Working towards maintaining a healthy fish population.
What is the job of fisheries?
Fisheries can have a wide range of different tasks ranging from monitoring different fish populations to creating hatcheries where fish can be hatched, grown and released back into their natural habitat.
Map of Akwesasne
What game fish are native to our waters in Akwesasne?
We have a plethora of fish that live within our waters. Some more abundant than others and a few species being considered rare.
Game species native to Akwesasne:
Yellow, Black and Brown Bullhead
Shorthead, Silver, Greater Redhorse
Link for Inland Fishes of NY
When you are out enjoying the fishing season you should always keep ethics in mind when harvesting your fish. The biggest fish you catch isn’t going to be the best eating but may be a story for you to tell but should you keep the fish? Pictures can tell a story just as well as a wall mounted fish. Keep in mind that the large fish you have caught could be one of the individuals that has bred year after year contributing to the population. Releasing them benefits not only the population but you as well because that large fish will continue to breed and produce more that could grow to the same size or larger.
Keeping the smaller or midsized fish for consumption is the best. Not only do they taste better they also are more abundant than the larger individuals many see as trophies.
Culturally Significant Fish
The Lake Sturgeon and American Eel are two of the most culturally significant fish on the territory. Lake Sturgeon were highly valued for their meat however the entire fish was utilized. The air bladder of the fish was used for isinglass which could be used as a type of adhesive for paints. The roe is the fully ripe, egg filled ovaries which were another valuable food source. The tough skin of the fish could be utilized for making small bags.
The American Eel was a highly important food source as it was harvested and smoked to be preserved for the winter.
With this in mind you must also think of consumption. Eating wild caught fish has its benefits however there is risk involved to your health. The biggest issues with fish consumption in the St. Lawrence Valley are PCBs, dioxin, mirex, and mercury as well as numerous other chemicals. Over time these chemicals build up in the body and may lead to small health problems down the road and can lead to birth defects and cancer. Some species have a different level of chemical contaminants compared to others.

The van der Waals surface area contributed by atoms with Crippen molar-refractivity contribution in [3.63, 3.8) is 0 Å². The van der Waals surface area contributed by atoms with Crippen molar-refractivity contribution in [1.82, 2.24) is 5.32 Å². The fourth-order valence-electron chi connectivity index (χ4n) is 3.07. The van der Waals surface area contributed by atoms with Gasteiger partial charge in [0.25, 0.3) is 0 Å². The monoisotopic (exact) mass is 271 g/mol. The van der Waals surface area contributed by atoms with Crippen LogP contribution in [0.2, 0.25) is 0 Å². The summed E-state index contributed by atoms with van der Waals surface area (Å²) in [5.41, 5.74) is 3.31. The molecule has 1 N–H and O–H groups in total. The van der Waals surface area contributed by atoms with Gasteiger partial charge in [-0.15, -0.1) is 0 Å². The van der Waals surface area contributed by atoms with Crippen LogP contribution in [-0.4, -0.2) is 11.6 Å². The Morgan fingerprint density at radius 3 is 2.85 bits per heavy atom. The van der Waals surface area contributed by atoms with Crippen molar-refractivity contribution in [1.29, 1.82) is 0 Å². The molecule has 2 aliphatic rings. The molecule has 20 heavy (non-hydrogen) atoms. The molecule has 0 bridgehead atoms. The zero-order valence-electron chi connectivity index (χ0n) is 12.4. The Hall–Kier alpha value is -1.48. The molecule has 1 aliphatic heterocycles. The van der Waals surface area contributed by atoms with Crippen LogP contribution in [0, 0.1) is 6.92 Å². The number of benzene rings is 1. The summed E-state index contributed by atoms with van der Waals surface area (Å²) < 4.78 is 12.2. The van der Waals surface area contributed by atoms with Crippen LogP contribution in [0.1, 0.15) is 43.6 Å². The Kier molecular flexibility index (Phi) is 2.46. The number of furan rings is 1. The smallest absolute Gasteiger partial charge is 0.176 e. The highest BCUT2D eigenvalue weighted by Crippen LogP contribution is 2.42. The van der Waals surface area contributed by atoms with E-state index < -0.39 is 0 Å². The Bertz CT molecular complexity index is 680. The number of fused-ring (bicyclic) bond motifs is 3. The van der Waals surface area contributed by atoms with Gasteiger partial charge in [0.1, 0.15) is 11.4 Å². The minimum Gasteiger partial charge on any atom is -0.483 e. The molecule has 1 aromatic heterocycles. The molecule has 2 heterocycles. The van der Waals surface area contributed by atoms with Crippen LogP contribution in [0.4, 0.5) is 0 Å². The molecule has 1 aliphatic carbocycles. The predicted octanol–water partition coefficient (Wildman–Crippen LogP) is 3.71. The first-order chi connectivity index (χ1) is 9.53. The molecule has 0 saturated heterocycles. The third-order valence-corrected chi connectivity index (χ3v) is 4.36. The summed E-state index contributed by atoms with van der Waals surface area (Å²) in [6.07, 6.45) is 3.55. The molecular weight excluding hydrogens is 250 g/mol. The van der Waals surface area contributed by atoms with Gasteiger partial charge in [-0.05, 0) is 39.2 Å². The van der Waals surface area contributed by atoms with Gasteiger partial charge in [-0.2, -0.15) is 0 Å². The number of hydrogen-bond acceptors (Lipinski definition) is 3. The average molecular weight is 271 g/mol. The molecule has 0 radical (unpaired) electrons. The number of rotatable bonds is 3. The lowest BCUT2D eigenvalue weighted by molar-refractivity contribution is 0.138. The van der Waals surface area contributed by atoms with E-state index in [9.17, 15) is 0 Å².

It would be advised to space out your fish meals to 4 times a month. This is particularly important for pregnant women and young children who are more susceptible to the contaminants.
Contaminants can be absorbed into fish in multiple ways. Either by the food they ingest which is already contaminated, water flowing over their gills that contains the contaminants is absorbed with the oxygen they receive from the water itself. These contaminants are mostly stored in the skin and fat of the fish which need to be cut away when processing your catch. Larger fish may be more contaminated than smaller fish. In our area the channel Catfish has the highest amount of contaminated meat.
Link to NYS Department of Health Fish Consumption
Akwesasne Family Guide To Eating Locally-Caught Fish
There are 5 steps to restoring fish habitat.
- Site re-contouring
- In channel work. Spawning gravels, rifles, runs and pools.
- In-stream woody materials and structures.
- Biotechnical treatments
- Native Revegetation
Self sustaining Habitat Story Map
Here in Akwesasne we have many prime fishery habitats for our local species but can they be improved? Yes. Our future plans may include implementing restoration of breeding habitat for large game fish such as Northern Pike and Musky.
Juvenile Lake Sturgeon
Mohawk Names of Fish
American Eel - Kiawerón:ko
Atlantic Salmon - Kiokia'kton'kó:wa
Black Crappie - Atennà:taron My Dad used this name for a sunfish. Is a Black Crappie a sunfish?
Brown Bullhead - Rabáhbot or Onawa'tstáiaks-onawa’tstakón:ha
Brown Trout - Kiokia'kton
Carp - Skentstén:ri
Channel Catfish - Onón:ken onòn:kwe
Chinook Salmon – Nikentsióten this word just means “this(or that) kind of fish”
Lake Trout – Tsiotiakten tsiokiá’kton is how we’d spell/write it here in Akwesasne
Largemouth Bass - Tsiskawí:iak
Longnose Gar - Ohstó:ron
Muskellunge - Kanótsioht
Northern Pike - Tsikónhses
Pumpkinseed/sunfish - Atená:tara
Rainbow Trout - Iónhiotekiokia'kton Ióhnhiote = rainbow kiokia’kton = trout
Rock Bass - Oneniokón:ha
Lake Sturgeon - Teiokiéntaron or Kentsion'kó:wa
Walleye - Skakahra'ksen
White Perch - Oiahè:ta
White Sucker - Tsiononhwarí:io
Yellow Perch - Wahiahé:ta
“The Fish We turn our minds to the all the Fish life in the water. They were instructed to cleanse and purify the water. They also give themselves to us as food. We are grateful that we can still find pure water. So, we turn now to the Fish and send our greetings and thanks.”
Haudenosaunee Thanksgiving Address Paragraph 4